Professor of clinical microbiology at the Cambridge Institute of Therapeutic Immunology and Infectious Disease at the University of Cambridge, Ravi Gupta, said at a briefing that research suggests that B.1.617.1 does have a greater ability to bypass defences triggered by vaccination or an earlier coronavirus infection. According to him there are signs it is better at spreading among vaccinated people, even though vaccination still appears to protect against severe disease. “In terms of controlling transmission, there may be a degree of compromise,” he said.
The highest number of cases of this variant at the beginning of May were in Bolton, followed by Blackburn with Darwen, Leicester, Nottingham and Bedford, according to the Sanger Institute’s database. Sanger’s data shows only the number of samples of B.1.617.2 which have been found during genomic sequencing in laboratories. The actual number of cases in these areas could be much higher. According to latest figures of the 400 “confirmed or probable” cases of mutations detected in London using genome sequencing, 106 were “cases that have travelled”. They are believed to be largely household clusters linked to people who travelled from India.
The growth of B.1.617.2 – the variant of concern – led Professor Christina Pagel, a member of the Independent Sage group of experts, to tweet that next week’s planned relaxation of measures should be pushed back. She warned that going ahead with the planned easing on Monday could “add fuel to the fire” of B.1.617.2’s spread – and risks “more uncertainty, more damaging closures and longer recovery from a worse situation”.
Chris Hopson, chief executive of NHS Providers, has warned that B.1.617.2 may become a major challenge for already hard-pressed hospitals. He said, “Given the combination of potentially lower vaccine efficacy, seemingly faster transmission of the virus and the fact that many people are still unvaccinated, there is a risk that this variant could lead to a large group of people becoming ill with COVID-19, putting significant pressure on the NHS once more.”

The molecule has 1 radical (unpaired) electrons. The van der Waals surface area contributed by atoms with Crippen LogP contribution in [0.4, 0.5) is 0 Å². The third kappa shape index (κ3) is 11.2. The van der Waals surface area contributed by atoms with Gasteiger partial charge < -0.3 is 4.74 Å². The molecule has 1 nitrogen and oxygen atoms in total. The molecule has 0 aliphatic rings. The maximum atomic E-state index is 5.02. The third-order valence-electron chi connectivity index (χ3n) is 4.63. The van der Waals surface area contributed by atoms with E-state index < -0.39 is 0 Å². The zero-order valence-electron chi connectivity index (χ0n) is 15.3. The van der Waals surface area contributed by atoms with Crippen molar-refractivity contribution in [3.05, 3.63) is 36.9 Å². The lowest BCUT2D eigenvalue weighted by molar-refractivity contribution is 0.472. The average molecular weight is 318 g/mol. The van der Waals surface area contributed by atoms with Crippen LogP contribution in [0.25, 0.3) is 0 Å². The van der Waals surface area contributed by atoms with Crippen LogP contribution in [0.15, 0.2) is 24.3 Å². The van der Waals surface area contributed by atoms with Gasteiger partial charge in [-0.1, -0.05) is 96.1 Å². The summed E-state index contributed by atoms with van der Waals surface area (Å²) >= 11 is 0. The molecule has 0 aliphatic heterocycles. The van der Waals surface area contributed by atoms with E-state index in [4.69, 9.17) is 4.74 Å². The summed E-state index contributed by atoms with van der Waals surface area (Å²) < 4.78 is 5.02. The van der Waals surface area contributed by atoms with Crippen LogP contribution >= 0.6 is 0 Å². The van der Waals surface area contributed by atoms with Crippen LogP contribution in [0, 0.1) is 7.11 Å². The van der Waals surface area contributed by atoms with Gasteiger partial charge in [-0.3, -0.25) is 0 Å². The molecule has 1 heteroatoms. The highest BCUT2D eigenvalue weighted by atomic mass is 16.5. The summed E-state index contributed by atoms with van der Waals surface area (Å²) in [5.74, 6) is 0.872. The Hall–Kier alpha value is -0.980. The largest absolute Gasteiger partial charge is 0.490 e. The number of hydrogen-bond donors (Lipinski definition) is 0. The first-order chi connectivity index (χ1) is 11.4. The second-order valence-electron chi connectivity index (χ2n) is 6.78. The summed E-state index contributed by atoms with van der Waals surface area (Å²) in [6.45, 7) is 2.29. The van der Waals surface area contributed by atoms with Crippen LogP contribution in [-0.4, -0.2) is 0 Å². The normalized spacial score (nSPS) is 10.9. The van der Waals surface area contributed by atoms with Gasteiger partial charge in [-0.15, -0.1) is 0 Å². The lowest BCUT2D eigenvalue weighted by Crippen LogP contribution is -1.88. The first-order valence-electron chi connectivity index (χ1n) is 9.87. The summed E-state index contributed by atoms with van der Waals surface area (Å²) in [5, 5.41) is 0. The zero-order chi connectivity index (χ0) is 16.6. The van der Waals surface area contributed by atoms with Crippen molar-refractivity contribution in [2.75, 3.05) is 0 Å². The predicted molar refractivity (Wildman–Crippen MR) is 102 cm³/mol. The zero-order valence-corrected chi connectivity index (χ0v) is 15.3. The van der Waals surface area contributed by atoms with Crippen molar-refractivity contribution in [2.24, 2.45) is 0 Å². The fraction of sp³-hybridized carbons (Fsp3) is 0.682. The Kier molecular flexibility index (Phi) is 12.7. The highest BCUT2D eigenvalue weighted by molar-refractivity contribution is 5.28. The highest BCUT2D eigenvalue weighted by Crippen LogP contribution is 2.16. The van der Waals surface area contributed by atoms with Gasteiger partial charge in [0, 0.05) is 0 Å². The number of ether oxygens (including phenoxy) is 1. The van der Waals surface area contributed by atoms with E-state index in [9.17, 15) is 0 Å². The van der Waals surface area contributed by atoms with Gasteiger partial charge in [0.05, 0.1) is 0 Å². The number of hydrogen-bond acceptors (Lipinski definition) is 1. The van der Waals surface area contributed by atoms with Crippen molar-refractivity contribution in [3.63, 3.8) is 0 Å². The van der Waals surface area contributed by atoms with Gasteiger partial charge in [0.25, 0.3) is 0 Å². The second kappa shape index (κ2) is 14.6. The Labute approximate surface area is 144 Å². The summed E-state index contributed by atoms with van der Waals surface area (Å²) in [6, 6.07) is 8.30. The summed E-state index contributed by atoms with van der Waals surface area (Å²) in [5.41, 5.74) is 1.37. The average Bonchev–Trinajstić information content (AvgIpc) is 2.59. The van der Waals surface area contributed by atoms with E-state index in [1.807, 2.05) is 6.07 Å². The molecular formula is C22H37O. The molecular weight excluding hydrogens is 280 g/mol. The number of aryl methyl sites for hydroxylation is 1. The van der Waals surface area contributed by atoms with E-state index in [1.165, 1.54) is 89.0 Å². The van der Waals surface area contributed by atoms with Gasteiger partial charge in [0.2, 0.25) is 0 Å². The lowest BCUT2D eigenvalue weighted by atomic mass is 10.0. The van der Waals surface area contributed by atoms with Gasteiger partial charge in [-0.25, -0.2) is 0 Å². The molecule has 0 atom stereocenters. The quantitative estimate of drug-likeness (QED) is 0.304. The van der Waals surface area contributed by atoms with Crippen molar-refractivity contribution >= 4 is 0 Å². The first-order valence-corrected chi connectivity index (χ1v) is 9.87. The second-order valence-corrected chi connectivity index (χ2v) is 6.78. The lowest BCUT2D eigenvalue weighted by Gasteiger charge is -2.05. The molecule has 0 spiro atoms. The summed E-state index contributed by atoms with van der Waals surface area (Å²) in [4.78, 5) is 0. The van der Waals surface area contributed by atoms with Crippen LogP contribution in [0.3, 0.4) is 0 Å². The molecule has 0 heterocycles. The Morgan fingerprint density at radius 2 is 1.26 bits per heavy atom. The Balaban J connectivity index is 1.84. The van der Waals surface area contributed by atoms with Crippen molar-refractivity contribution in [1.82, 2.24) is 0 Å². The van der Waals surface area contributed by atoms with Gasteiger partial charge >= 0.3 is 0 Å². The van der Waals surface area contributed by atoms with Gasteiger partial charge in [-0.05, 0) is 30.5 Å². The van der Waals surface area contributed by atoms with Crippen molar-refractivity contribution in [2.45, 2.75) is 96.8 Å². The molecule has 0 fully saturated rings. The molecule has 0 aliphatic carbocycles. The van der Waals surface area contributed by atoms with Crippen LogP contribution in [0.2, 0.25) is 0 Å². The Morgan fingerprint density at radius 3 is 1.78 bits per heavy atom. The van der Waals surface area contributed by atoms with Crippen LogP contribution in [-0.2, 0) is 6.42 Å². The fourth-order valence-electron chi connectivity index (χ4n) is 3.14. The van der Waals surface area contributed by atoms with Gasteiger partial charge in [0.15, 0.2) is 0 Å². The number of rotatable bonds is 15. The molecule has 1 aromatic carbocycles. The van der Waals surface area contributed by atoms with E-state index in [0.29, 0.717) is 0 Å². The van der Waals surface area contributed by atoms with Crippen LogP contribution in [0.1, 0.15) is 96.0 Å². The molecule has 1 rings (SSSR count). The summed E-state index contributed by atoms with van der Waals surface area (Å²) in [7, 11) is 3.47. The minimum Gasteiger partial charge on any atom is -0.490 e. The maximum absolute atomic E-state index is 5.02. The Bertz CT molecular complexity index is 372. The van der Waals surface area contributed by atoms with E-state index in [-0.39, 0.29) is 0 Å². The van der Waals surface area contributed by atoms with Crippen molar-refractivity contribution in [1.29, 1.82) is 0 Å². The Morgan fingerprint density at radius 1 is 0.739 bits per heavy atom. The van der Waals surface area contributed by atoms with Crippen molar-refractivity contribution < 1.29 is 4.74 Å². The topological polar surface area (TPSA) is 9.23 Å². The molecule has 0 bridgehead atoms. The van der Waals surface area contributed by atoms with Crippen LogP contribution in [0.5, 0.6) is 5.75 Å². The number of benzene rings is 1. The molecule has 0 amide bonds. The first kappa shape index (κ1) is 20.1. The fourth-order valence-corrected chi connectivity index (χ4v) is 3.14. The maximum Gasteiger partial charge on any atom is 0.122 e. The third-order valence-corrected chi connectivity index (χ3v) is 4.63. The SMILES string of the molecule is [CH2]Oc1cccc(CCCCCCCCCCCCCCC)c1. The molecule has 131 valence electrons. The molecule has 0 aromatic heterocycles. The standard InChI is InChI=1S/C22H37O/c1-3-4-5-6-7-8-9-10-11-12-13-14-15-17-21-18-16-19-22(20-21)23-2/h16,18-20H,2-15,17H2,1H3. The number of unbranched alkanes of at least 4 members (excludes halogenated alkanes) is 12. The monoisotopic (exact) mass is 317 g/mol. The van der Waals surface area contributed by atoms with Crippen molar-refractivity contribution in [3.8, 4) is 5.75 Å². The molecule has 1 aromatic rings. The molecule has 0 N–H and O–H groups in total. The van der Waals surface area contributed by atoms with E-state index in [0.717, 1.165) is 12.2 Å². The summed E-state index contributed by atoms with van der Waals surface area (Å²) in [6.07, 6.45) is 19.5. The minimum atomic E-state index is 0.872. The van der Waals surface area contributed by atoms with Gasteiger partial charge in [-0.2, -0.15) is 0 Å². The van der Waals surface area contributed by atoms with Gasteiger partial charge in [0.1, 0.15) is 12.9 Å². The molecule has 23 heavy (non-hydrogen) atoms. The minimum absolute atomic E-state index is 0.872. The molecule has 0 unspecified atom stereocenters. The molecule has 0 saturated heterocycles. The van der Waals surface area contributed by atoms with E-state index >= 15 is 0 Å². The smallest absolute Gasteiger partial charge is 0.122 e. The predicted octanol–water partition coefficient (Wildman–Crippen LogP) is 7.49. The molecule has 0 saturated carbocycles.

Fearing a summer surge, once again the government is being questioned as to why it didn’t ‘follow the evidence’ and delayed putting India on the travel list. Yvette Cooper, who chairs the home affairs committee, attacked the government on Twitter: “Why did PM not put India on the red list 2 weeks earlier when Pakistan and Bangladesh were added to the red list? And why did they then delay a further 4 days to implement?” In fact, thousands flew into the UK during that window, including rich Indian businessmen who came in on chartered flights. Data shows how this rise could have been controlled if India was put on the red list at the same time as Bangladesh and Pakistan. The two-week delay has resulted in a rapid rise of B.1.617.2 variant cases being brought in by travellers from India.
Cooper further added: “Over 1,000 India variant cases already identified in UK and Government is warning AGAIN about local lockdowns. THIS WAS PREDICTABLE BUT IT WAS NOT INEVITABLE. Over a year on from the start of this pandemic and the Govt has still not learned the basic lessons at the border.” Layla Moran, chair of the All-Party Parliamentary Group on Coronavirus, commented, “Ministers only added India to the red list several weeks after this mutation was identified as a variant of concern, by which time it was too late.”
The question remains: was it so important for the UK to sign trade deals with India that it neglected scientific data during a pandemic?
Nabanita Sircar is a journalist based in London.